I figure the real riders get slightly less bling because they are going to race and know the bike will get torn up, and have a few sets of wheels and a favorite saddle already .... and want their bikes to actually score race results, not just be the first in every stop-sign sprint on the Wednesday-night group ride.
You suspect and figure wrong.
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Old 12-19-20, 01:18 PM
  #113  
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Originally Posted by AcesHigh007 View Post
I'm afraid it's time for Economics 201 to begin.

Ever heard of the concept of Price Elasticity / Elastic and Inelastic goods? Elastic goods are those things that the general population NEEDS. I.e. Toilet paper, soap, basic food, etc. Inelastic goods are those things people WANT. I.e. Mercedes and $12000 road bikes.
You just flunked Economics 201.
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Old 12-19-20, 01:37 PM
  #114  
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Originally Posted by AcesHigh007 View Post
I'm afraid it's time for Economics 201 to begin.

Ever heard of the concept of Price Elasticity / Elastic and Inelastic goods? Elastic goods are those things that the general population NEEDS. I.e. Toilet paper, soap, basic food, etc. Inelastic goods are those things people WANT. I.e. Mercedes and $12000 road bikes.
.
I stopped reading right there. I can tell you, as a person with a PhD in economics and 35 years of experience in the profession – which includes a tenured full professorship – that statement is completely wrong.

Edited to add: I read a bit more because I’m on my trainer and bored. If one of my students ever referred to a “supply demand curve,“ I would ask him to make up his mind: there’s a supply curve, and there’s a demand curve, but there is no “supply demand“ curve.

Economics 201, indeed.

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Old 12-19-20, 01:44 PM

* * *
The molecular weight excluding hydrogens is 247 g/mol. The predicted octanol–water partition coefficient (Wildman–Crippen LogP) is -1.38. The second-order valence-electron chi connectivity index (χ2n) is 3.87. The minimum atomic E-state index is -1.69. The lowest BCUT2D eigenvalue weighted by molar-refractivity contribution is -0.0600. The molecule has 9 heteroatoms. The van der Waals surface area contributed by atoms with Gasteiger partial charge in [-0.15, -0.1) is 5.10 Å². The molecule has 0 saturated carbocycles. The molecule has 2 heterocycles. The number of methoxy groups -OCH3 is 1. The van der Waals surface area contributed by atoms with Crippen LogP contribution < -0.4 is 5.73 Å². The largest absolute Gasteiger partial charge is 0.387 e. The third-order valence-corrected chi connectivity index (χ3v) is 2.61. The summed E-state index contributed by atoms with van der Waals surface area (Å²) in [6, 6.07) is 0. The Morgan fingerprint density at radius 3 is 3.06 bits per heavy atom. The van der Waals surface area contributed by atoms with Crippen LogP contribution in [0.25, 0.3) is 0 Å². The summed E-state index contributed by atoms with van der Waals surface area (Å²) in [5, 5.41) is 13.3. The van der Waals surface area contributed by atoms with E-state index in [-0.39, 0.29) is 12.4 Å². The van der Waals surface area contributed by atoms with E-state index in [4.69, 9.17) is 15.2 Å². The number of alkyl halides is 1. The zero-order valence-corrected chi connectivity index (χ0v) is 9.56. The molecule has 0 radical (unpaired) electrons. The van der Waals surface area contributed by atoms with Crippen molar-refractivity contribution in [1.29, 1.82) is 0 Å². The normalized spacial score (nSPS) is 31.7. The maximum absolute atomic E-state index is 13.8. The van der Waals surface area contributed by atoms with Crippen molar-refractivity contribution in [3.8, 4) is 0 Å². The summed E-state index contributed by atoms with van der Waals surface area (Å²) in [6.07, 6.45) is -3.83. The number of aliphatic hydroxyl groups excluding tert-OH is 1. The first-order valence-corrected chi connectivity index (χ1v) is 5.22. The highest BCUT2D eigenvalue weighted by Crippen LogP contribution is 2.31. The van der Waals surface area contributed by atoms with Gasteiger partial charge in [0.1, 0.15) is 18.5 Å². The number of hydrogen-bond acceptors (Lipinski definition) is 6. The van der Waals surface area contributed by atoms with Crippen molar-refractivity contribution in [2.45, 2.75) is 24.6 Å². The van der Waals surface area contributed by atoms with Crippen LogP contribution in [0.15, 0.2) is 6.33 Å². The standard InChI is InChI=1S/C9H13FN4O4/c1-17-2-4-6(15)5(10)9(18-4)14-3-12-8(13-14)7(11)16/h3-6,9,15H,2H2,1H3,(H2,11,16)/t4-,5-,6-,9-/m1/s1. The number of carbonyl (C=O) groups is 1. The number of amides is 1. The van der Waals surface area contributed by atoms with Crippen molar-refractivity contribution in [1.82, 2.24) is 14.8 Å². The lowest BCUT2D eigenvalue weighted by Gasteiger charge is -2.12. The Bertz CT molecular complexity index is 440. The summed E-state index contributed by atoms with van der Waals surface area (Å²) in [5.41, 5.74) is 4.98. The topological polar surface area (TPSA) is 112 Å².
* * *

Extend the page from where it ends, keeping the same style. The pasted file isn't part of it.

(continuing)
#115  
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Originally Posted by Koyote View Post
I stopped reading right there. I can tell you, as a person with a PhD in economics and 35 years of experience in the profession – which includes a tenured full professorship – that statement is completely wrong.

Edited to add: I read a bit more because I’m on my trainer and bored. If one of my students ever referred to a “supply demand curve,“ I would ask him to make up his mind: there’s a supply curve, and there’s a demand curve, but there is no “supply demand“ curve.
The statement is absolutely correct. You are obligated to support your claim.

People who tout their useless PhD's are usually democrats.
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Old 12-19-20, 01:49 PM
  #116  
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Originally Posted by AcesHigh007 View Post
The statement is absolutely correct. You are obligated to support your claim.

People who tout their useless PhD's are usually democrats.
If you want support, open any introductory Econ textbook. Literally any of them.

I get paid to teach the subject to people. Since you’re not paying me, you can learn it on your own.

My PhD must be useful for something, as I am easily able to afford any of the bikes that you are whining about.

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Old 12-19-20, 01:52 PM
  #117  
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Originally Posted by AcesHigh007 View Post
The statement is absolutely correct. You are obligated to support your claim.